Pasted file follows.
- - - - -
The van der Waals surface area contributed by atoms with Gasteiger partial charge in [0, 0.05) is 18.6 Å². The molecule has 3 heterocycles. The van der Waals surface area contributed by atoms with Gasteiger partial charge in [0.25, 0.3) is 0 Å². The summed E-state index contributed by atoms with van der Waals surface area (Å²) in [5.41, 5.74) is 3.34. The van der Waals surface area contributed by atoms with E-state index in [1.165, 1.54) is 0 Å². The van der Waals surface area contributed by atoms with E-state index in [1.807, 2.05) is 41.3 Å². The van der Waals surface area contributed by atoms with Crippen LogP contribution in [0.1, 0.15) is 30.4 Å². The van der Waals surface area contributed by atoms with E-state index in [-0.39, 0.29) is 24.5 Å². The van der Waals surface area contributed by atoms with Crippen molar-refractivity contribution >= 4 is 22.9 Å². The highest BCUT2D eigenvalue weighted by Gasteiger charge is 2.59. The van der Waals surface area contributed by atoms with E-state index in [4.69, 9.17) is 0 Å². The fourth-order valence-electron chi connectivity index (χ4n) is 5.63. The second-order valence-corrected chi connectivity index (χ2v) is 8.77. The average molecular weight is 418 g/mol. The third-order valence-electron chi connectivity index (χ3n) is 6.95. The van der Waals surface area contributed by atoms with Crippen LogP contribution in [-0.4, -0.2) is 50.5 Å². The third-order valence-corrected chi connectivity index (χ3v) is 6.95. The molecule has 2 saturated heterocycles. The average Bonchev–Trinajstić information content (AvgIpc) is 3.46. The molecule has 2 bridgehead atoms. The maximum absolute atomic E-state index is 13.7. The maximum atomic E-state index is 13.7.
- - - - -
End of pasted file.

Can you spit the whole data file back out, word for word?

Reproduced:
The van der Waals surface area contributed by atoms with Gasteiger partial charge in [0, 0.05) is 18.6 Å². The molecule has 3 heterocycles. The van der Waals surface area contributed by atoms with Gasteiger partial charge in [0.25, 0.3) is 0 Å². The summed E-state index contributed by atoms with van der Waals surface area (Å²) in [5.41, 5.74) is 3.34. The van der Waals surface area contributed by atoms with E-state index in [1.165, 1.54) is 0 Å². The van der Waals surface area contributed by atoms with E-state index in [1.807, 2.05) is 41.3 Å². The van der Waals surface area contributed by atoms with Crippen LogP contribution in [0.1, 0.15) is 30.4 Å². The van der Waals surface area contributed by atoms with E-state index in [-0.39, 0.29) is 24.5 Å². The van der Waals surface area contributed by atoms with Crippen molar-refractivity contribution >= 4 is 22.9 Å². The highest BCUT2D eigenvalue weighted by Gasteiger charge is 2.59. The van der Waals surface area contributed by atoms with E-state index in [4.69, 9.17) is 0 Å². The fourth-order valence-electron chi connectivity index (χ4n) is 5.63. The second-order valence-corrected chi connectivity index (χ2v) is 8.77. The average molecular weight is 418 g/mol. The third-order valence-electron chi connectivity index (χ3n) is 6.95. The van der Waals surface area contributed by atoms with Crippen LogP contribution in [-0.4, -0.2) is 50.5 Å². The third-order valence-corrected chi connectivity index (χ3v) is 6.95. The molecule has 2 saturated heterocycles. The average Bonchev–Trinajstić information content (AvgIpc) is 3.46. The molecule has 2 bridgehead atoms. The maximum absolute atomic E-state index is 13.7. The maximum atomic E-state index is 13.7.